Audio-Visual experimentalists Sculpture, composed of British musician Dan Hayhurst and New Zealand animator Reuben Sutherland, are set to release their next full-length in May entitled ‘Membrane Pop’ on Daniel Lopatin’s Software Recording Company.
‘Membrane Pop’ is a collection of works that reach deep into both the eyes and ears, not something one comes across often enough in contemporary electronic music – especially to this extent. If their previous albums are anything to go by, the forthcoming 11-track LP will be another sensory overload of psychedelic concepts, demonstrating their exceptional ability to successfully bridge the gap between Dan’s energetic sounds and Reuben’s trippy visual creations.
“I’m aiming to make a coherent, adventurous electronic pop record with its own voice and identity,” Hayhurst explains. “I don’t think experimental music has to be dark, difficult or joyless. I try to make something playful, and maybe a little absurd”.
Sculpture’s music is often fairly raw, manipulated and obscure. If you’ve seen any of their previous visual accompaniments such as their Rotary Signal Emitter video, this one is not to miss for fans of a more in-depth creative experience.
Ahead of the release of their new album, we caught up with the duo to discover more about Membrane Pop and their relationship with Oneohtrix Point Never aka Daniel Lopatin. Sculpture have also compiled an experimental mix tape for you to stream via YouTube.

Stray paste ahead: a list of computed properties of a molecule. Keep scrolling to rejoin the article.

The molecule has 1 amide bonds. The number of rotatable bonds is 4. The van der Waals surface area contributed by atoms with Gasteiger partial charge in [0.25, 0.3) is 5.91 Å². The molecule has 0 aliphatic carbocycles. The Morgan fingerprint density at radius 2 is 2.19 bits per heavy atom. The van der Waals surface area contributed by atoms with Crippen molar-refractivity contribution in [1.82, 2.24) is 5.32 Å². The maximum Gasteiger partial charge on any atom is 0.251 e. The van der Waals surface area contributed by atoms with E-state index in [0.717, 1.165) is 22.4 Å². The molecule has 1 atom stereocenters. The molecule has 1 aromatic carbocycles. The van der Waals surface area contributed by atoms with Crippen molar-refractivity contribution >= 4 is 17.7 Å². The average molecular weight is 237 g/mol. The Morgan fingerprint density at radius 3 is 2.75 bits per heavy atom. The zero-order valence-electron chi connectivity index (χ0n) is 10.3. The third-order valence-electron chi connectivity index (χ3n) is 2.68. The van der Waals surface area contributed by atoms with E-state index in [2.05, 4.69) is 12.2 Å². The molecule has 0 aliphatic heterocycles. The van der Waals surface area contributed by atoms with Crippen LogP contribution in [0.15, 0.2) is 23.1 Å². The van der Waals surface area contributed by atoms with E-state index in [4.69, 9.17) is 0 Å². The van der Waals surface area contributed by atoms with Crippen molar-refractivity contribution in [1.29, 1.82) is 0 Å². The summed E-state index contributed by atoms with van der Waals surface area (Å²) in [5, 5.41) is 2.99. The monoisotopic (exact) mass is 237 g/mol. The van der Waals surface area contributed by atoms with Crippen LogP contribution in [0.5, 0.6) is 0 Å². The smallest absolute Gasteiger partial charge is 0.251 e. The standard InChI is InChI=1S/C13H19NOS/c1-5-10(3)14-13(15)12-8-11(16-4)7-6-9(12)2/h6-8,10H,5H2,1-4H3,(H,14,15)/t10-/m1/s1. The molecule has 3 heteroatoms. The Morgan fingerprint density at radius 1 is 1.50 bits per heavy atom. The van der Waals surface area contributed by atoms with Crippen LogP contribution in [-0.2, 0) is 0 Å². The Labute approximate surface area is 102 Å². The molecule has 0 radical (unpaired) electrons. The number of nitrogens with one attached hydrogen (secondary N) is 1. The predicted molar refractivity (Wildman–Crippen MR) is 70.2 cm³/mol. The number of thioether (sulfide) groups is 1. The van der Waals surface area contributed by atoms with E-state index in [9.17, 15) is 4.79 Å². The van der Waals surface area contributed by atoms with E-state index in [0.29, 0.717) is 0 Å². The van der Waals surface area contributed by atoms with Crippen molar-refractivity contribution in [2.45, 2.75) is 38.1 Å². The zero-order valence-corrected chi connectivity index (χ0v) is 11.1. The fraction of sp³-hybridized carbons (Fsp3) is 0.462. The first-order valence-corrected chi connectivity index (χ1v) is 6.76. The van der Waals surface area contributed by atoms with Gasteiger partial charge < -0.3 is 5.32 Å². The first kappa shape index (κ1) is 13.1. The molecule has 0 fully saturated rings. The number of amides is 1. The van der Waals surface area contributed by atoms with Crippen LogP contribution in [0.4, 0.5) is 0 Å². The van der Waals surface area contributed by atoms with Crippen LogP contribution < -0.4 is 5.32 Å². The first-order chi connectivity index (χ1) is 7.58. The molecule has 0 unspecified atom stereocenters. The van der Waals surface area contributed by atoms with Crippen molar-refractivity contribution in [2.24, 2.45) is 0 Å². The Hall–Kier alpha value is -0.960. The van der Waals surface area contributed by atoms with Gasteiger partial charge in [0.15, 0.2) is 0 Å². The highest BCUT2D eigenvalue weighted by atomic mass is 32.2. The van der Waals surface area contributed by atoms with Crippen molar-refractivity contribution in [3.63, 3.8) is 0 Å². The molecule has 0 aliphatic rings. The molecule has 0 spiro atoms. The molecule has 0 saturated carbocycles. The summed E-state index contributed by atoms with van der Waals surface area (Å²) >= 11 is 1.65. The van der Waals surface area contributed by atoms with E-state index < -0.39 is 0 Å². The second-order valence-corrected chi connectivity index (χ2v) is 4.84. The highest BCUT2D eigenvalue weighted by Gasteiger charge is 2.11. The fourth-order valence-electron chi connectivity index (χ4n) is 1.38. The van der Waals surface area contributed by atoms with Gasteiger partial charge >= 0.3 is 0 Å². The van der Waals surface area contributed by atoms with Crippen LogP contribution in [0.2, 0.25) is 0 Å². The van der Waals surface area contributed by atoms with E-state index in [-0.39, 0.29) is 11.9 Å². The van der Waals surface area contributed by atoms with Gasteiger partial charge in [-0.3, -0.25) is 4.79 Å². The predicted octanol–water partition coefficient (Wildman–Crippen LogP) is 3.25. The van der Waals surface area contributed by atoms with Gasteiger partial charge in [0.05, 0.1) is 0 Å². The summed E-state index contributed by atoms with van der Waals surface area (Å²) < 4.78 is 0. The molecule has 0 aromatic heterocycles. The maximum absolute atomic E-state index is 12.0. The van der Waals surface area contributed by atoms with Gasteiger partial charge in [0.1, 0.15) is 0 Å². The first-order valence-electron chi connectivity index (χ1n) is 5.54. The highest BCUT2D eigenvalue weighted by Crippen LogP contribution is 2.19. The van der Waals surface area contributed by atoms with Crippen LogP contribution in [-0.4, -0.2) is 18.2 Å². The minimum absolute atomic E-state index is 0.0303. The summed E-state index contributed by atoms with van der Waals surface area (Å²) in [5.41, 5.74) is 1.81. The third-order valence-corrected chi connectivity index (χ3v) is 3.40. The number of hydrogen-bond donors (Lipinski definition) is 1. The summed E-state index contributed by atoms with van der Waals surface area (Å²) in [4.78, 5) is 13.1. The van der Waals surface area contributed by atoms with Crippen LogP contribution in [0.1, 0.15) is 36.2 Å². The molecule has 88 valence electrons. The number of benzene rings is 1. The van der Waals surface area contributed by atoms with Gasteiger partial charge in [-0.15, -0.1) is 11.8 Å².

How did Sculpture come together?
Stray algorithms moved us randomly next door to each other.
What was your work process like for Membrane Pop?
Fairly spontaneous live performance is central to it. There’s a sort of matrix of sonic elements across different physical devices – a reel to reel tape recorder, walkman, CDJ and a couple of samplers. Things get a bit out of control, then the good stuff starts appearing.
Routines coalesce, and become these iterations of ‘tracks’. Often things only happen once so I keep the recorder rolling. I record all the shows and that stuff goes into the records too. There’s a lot of found tapes in there and computer generated material directed by random operations.
How did the release with Software come about? Did you know Daniel Lopatin (Oneohtrix Point Never / Sotware label head) previously?
Daniel contacted us and was interested in doing something. Fortuitously we had the chance to play a show together (with Lopatin/Hecker) in London around that time and it all became a good focal point for directing the necessary energy into a bunch of material that was sort of amorphously congregating and waiting to take on a coherent shape.
Are you going to be making any more picture discs for the album? The Plastic Infinite disc was awesome.
Thanks! Not for this LP. We’ll make more animated discs in the future. They’re a psychoactive byproduct of the ongoing process, but we also want to explore other forms for our output.
What can we expect from you live show? Any surprises up your sleeves?
We’re hoping to be surprised. Pretty often the fist time we see or hear what the other one has prepared is during the show, and the whole thing is purposely quite unpredictable so we’re reacting to that musically as a duo, visibly and audibly.
Sculpture’s “Membrane Pop” will be released in LP and digital formats on 12th May 2014 via Software Recording Co.SculptureSoftware Recording Company13 May 2014ElectronicExperimental